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Top Wines of 2014 – Second Dozen

December 30, 2014 5 comments

Clos Erasmus 2005Here we go again – another year is winding down in a mere 2 days. Thus the time has come to summarize all the great wine experiences of the 2014. It is always fun, and it is always a challenge – was that wine worthy of the “Top Wines” list? Or may be the other one? You know, this is my personal list, so trying to conduct a voting wouldn’t really help, it still will be up to me to decide. But at this point this is a tradition (no, I’m not looking for an easy play on the Monthly Wine Writing Challenge, where “Tradition” is an actual theme of the challenge #14) – I created the Top Wines lists in all the years this blog existed – here are are links for 2010, 2011, 2012 second dozen, 2012, 2013 second dozen and 2013 top – so 2014 will not be an exception.

Let’s make things clear. This list doesn’t have any technical merit. It doesn’t have any price merit. I’m not trying to be fair to all regions. The wines included into this “Top” list created an emotional connection. They were thought provoking. They made me to say “wow”, may be multiple times. And they created memories, they didn’t leave me indifferent. So in reality, this is the list of most memorable wines of 2014 – here, I said it.

For the past two years instead of being a “top dozen” list, the list rather includes two dozen of wines, and sometimes even a few more. I do get to taste a lot of wines throughout the year, so I don’t feel that I have to constrain the list to the 12 wines only – hence the two separate posts. Well, and I have to say that even for the memorable wines, the list is not all encompassing by any means. Lots and lots of very worthy wines were left outside of this list – but they all live on the pages of this blog. And the last few words about the information you will see below. If I wrote about the wine in the past, you will see a link. Also, in the past, I was requested a few times to provide the retail prices for the wine. I will gladly comply, where possible, however, there might be some unavoidable omissions.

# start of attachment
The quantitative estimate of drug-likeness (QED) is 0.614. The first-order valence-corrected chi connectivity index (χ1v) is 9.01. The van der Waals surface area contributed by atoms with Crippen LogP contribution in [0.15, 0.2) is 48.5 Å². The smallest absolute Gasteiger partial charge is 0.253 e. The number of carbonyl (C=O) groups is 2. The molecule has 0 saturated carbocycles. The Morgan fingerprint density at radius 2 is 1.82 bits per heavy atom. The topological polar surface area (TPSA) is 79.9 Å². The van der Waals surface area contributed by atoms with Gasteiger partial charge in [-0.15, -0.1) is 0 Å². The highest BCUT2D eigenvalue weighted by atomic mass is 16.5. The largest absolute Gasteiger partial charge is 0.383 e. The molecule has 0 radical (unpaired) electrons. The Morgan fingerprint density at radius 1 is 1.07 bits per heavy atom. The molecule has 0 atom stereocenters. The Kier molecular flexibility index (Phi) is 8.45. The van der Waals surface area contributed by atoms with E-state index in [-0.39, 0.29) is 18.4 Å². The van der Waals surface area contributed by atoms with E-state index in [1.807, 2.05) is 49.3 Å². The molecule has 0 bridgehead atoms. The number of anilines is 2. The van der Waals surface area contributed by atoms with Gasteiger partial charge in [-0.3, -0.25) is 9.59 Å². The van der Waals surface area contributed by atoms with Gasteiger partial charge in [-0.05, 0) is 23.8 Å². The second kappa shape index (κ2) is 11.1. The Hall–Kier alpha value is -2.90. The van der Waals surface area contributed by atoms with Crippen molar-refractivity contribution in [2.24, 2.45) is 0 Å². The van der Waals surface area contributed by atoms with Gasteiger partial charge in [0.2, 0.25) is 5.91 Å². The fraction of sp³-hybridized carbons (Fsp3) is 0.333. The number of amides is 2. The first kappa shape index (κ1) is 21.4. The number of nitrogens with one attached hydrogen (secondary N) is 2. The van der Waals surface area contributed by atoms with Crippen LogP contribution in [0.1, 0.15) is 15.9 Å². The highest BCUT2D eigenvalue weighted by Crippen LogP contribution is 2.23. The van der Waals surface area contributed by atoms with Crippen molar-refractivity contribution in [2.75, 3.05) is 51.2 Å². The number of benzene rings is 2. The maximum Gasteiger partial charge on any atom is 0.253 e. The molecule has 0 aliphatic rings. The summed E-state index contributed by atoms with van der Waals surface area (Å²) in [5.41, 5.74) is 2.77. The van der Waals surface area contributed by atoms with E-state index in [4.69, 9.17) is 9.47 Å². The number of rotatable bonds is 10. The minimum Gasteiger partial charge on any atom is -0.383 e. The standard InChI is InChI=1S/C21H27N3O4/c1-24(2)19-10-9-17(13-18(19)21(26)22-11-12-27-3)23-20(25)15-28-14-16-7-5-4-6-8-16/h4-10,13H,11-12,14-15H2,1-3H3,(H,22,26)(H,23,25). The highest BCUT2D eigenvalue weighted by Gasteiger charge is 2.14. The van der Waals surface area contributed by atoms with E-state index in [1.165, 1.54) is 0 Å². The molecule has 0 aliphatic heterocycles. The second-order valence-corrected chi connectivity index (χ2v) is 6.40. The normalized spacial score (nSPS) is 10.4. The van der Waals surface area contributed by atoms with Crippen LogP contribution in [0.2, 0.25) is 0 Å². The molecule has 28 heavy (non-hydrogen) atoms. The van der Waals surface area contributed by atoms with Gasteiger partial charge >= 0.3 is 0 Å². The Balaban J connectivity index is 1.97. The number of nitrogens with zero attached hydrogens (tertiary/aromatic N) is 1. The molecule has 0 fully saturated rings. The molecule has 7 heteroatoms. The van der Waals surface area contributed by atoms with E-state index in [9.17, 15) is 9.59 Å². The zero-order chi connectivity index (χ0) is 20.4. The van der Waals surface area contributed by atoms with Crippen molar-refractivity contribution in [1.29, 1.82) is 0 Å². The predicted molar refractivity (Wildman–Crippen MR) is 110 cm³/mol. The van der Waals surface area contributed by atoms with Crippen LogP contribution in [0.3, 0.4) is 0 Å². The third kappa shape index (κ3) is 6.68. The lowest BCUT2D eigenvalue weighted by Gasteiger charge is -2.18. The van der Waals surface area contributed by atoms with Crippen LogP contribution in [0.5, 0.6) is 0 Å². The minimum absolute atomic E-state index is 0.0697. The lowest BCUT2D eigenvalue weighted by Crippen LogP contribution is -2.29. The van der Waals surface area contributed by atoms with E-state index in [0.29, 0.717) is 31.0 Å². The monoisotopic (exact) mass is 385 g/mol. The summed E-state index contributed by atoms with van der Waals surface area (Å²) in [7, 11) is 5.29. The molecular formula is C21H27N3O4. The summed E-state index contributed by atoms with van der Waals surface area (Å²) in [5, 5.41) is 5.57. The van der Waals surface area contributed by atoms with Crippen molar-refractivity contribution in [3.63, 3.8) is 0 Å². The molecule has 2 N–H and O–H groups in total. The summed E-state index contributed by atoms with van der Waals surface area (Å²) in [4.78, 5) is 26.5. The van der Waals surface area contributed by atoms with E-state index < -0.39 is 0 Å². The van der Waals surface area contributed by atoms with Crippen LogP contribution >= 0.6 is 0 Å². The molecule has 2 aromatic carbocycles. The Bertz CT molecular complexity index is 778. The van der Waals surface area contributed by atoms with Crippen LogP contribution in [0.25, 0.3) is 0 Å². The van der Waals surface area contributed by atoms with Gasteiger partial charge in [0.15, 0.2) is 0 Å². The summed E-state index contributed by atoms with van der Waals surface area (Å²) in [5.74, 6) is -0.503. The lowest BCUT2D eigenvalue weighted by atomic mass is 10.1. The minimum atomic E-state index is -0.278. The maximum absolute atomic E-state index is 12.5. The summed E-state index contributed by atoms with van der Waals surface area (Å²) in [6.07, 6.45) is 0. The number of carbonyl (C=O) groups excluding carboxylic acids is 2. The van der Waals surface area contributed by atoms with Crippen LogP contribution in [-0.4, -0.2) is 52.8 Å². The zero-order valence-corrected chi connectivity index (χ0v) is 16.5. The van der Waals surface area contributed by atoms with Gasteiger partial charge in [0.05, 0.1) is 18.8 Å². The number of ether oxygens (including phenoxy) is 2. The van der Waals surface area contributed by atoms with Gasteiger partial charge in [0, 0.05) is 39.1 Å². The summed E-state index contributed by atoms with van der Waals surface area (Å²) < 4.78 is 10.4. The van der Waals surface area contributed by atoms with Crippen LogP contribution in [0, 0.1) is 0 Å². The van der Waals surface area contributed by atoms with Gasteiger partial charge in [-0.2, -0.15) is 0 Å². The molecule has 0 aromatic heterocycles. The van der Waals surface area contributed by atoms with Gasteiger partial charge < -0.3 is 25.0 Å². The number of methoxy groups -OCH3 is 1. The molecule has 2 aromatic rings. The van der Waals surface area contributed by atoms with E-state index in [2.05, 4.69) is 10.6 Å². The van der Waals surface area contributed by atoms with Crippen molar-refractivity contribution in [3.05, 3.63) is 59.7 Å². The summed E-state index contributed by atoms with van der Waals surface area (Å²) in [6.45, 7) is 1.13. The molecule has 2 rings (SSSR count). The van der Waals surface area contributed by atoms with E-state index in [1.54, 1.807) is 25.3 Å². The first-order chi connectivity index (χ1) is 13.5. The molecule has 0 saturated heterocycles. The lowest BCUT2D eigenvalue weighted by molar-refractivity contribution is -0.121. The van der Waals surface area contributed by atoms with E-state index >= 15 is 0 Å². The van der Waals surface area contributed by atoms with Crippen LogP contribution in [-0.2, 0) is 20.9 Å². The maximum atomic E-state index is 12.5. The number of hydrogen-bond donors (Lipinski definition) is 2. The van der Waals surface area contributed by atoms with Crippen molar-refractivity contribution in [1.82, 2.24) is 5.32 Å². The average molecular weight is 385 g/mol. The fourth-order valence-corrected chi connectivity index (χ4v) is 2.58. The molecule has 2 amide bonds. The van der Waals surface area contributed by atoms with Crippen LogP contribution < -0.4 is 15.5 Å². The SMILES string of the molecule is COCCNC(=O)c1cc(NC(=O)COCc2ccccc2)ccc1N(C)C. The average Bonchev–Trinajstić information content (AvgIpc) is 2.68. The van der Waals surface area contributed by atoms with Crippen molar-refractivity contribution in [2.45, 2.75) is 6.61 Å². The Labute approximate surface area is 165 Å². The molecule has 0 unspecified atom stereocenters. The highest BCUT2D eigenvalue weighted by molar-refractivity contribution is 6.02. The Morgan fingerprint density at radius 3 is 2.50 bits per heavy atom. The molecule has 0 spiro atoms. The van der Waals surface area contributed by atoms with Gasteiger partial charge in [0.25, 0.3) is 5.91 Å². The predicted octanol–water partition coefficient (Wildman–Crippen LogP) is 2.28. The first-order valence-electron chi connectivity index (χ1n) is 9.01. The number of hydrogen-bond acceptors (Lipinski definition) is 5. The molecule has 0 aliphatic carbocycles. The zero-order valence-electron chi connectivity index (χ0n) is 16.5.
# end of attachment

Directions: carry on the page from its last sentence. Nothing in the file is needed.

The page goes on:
Here we go:

24. 2012 Villa Bellangelo 1866 Reserve Riesling Finger Lakes ($32) – this probably was the best one out of the group of excellent wines from Villa Bellangelo and a number of other wineries from Finger Lakes. To be entirely honest, I chose this wine to rather represent my discovery of the Finger Lakes wine region as world-class wine producing area. I had a number of Finger Lakes wines in 2014, and they were simply one better than the other. This particular wine had a beauty of Riesling with all the restrained white fruit notes, supported by excellent minerality and acidity – just the wine you want to drink all the time.

23. 2010 Bodegas Rafael Cambra Soplo Valencia DO ($11, 100% Alicante Bouschet) – beautiful, powerful and playful. A unique grape, often used only for the blending, as it adds color, produced powerful and delicious wine.

22. 2007 Ferrari Perlé Trento DOC, Italy ($35) – simply delicious sparkling wine. If I would drink sparkling every day, Perlé would be one of the top contenders. Round and perfectly balanced in every drop.

21. 2010 Le Tourmentin Valais AOC, Switzerland ($NA, blend of Pinot Noir, Cornalin, Humagne Rouge, Syrah) – delicious old world wine – bright fruit and the wine cellar aromatics. Outstanding. Wish it would be available in US…

20. 2011 Navaherreros Blanco de Bernabeleva Vinos de Madrid DO ($14.99, 50% Roussanne, Albillo, Macabeo) – big, plump and balanced – ripe white fruit in the firm package, with minerality and baking spices complexity.